The world is crazier than most people know. But I know. I was a clinical social worker for forty years. I am a witness. I retired from social work to write about the sad, the mad, and the savage; with whom I have spent most of my life. I have decided to translate these stories into fiction, because, as a co-worker once said, "You couldn't make this sh*t up. No one would believe you."

Sunday, July 18, 2010


Feel like getting depressed today? Check this out:
Research shows that in the next 20 years nearly 43 million households will be entering the retirement phase… This is what is being called baby boomer retirement crisis since retirement income could only give fixed income and this would make it difficult for them to survive through increasing costs….there is a steady decrease in the number of employers who are paying pensions…At this rate even the Social Security Administration is expected to go bankrupt while sustaining the retirees. This could leave the baby boomers in poverty stricken life and it would be the worst time in their life to face such a crisis.

My life as a very average wage earner has taught me that it is just about impossible to keep up with inflation. The money I was going to put into a retirement account just got eaten up by the leaking roof or the dry well. My friend lives in an apartment but her car, the one she was keeping forever to avoid the expense of a new car, got rear ended and left her with a new car payment anyway. Blah blah, you get the picture.
Some days I ask myself, why struggle so hard? I never made enough as a social worker to invest and lose in an unpredictable market. So what do I do?

There is only one answer, and that is strength in numbers. You can’t go it alone in this world any more. So we have to do what we did when we were young, only perhaps with a little more wisdom today.
Communes and group houses never worked that well because people are…well…people. But communities can thrive. By that I mean baby boomers need to think about forming group living situations where they have independence and connection at the same time. This is just a new slant on retirement communities. You might think of it as an “economy” class retirement community.
FOR INSTANCE….Imagine a piece of land purchased communally, divided into shares or sections, populated with tiny houses or motorhomes or cabins or whatever in fairly close proximity so that people are near one another and most of the land is left open for cultivation.Imagine that the residents represented a good cross section of talents and experience: carpenters, plumbers, medical personnel, teachers, veterinarians, all retired but still sharp. Imagine that these people combined their skills to build and sustain a community. That they grew food in their own gardens and perhaps shared tools and expertise. That they bartered for skills: the nurse sews you up when you slice yourself with a band saw and in return you help her roof her garage. Maybe you raise some livestock in common and all assist in butchering. Maybe you buy a “digester” and turn the animals’ waste into methane gas to run cars or stoves. Maybe everyone kicks in on a solar array and gets their electricity off grid. Maybe everyone chips in on the fabulous cost of a well and shares the water.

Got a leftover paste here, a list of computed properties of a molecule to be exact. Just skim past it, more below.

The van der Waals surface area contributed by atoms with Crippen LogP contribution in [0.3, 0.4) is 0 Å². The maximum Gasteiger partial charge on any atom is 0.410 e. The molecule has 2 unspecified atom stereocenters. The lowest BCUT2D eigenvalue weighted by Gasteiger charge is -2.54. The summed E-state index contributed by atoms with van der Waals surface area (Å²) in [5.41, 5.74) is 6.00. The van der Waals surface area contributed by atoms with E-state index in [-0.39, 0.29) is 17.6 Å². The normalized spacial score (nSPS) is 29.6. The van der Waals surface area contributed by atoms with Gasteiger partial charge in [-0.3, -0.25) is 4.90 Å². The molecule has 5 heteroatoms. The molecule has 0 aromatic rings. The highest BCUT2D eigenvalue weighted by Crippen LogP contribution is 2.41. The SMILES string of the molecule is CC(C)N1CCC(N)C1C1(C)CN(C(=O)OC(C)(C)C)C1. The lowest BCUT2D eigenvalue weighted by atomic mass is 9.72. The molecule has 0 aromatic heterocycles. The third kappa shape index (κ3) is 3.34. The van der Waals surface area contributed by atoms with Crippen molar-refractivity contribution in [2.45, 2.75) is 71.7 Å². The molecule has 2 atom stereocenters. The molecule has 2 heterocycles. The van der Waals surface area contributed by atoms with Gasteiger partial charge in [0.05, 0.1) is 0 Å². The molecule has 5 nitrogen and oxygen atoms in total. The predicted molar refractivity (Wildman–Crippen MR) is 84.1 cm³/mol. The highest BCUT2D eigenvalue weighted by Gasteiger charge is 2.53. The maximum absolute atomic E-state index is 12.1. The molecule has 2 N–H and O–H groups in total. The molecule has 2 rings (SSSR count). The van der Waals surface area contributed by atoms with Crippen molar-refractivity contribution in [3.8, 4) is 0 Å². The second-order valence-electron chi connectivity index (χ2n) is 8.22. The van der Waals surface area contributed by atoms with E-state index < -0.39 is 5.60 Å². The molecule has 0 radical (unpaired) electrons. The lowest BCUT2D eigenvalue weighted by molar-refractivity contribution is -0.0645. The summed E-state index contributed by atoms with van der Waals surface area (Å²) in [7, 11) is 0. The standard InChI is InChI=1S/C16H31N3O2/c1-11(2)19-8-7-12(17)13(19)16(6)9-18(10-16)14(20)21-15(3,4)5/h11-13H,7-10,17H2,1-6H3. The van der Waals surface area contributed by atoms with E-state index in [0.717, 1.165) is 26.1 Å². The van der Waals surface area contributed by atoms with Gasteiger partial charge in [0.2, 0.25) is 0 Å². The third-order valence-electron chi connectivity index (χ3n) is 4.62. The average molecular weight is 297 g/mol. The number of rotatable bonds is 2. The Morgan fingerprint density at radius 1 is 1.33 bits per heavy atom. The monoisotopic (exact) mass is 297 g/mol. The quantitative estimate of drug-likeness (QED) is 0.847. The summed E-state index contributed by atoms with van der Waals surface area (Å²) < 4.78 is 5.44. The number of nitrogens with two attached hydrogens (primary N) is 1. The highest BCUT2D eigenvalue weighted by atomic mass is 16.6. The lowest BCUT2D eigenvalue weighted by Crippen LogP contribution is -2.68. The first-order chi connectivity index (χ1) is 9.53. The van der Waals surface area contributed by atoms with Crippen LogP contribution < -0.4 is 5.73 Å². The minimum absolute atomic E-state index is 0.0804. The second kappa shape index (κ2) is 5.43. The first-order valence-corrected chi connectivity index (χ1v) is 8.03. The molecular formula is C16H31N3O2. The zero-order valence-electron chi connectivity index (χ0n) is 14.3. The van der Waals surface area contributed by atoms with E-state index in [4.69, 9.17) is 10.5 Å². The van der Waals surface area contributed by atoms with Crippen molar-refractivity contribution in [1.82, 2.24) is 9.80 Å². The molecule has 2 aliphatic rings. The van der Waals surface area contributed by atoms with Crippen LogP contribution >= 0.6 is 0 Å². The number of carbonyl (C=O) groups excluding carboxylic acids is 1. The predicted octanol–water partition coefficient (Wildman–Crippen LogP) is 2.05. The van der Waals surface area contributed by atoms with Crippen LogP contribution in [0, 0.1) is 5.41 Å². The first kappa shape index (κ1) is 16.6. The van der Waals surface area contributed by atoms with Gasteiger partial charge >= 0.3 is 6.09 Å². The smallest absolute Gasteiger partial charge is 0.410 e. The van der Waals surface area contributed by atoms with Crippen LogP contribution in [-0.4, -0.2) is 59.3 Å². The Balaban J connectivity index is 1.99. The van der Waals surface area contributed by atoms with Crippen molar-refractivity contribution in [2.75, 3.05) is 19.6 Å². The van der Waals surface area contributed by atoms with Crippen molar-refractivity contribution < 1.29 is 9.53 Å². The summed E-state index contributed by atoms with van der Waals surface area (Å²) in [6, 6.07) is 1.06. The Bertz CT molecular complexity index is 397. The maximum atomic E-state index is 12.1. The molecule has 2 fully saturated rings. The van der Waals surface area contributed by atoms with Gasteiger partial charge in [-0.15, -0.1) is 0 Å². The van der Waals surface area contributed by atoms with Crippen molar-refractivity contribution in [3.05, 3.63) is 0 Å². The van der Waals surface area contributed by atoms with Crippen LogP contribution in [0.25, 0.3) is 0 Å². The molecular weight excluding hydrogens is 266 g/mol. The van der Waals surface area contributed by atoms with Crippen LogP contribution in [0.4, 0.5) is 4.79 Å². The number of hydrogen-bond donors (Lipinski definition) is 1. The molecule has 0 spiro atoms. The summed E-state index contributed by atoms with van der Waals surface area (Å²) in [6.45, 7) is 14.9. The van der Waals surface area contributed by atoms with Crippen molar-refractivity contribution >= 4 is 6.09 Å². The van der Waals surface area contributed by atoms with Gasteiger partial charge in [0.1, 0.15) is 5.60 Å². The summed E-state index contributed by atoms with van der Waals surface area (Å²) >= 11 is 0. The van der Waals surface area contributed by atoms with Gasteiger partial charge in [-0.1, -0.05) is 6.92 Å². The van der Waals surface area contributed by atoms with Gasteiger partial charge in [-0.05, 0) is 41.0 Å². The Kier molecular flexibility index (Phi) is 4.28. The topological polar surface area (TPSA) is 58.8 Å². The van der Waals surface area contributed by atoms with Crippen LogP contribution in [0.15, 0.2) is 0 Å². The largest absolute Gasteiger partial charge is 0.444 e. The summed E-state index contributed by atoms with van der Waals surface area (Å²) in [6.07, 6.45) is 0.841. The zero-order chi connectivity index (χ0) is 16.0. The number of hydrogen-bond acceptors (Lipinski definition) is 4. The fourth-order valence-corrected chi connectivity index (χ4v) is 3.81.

There are so many maybes. Now this scenario has a decidedly rural character and that’s not for everyone. But the key factor is community. Even in a big city, people can form buying coops and share/barter skills.
Because, folks, this is the ONLY way those of us without extreme financial security will ever beat the situation. More people than Social Security can ever handle will be retiring in the next twenty years. Even those who feel they are well fixed financially, may buy that nice home in that nice retirement community and then get killed by increased taxes and utilities. It is not far fetched to think that the cost of energy will be almost prohibitive in the not very distant future. And let's not even bring up the subject of water. A lot of money now, may be not enough then.
Let’s get it together boomers. That is our solution. Quakers have been living this way forever, and it sure seems to work for them!

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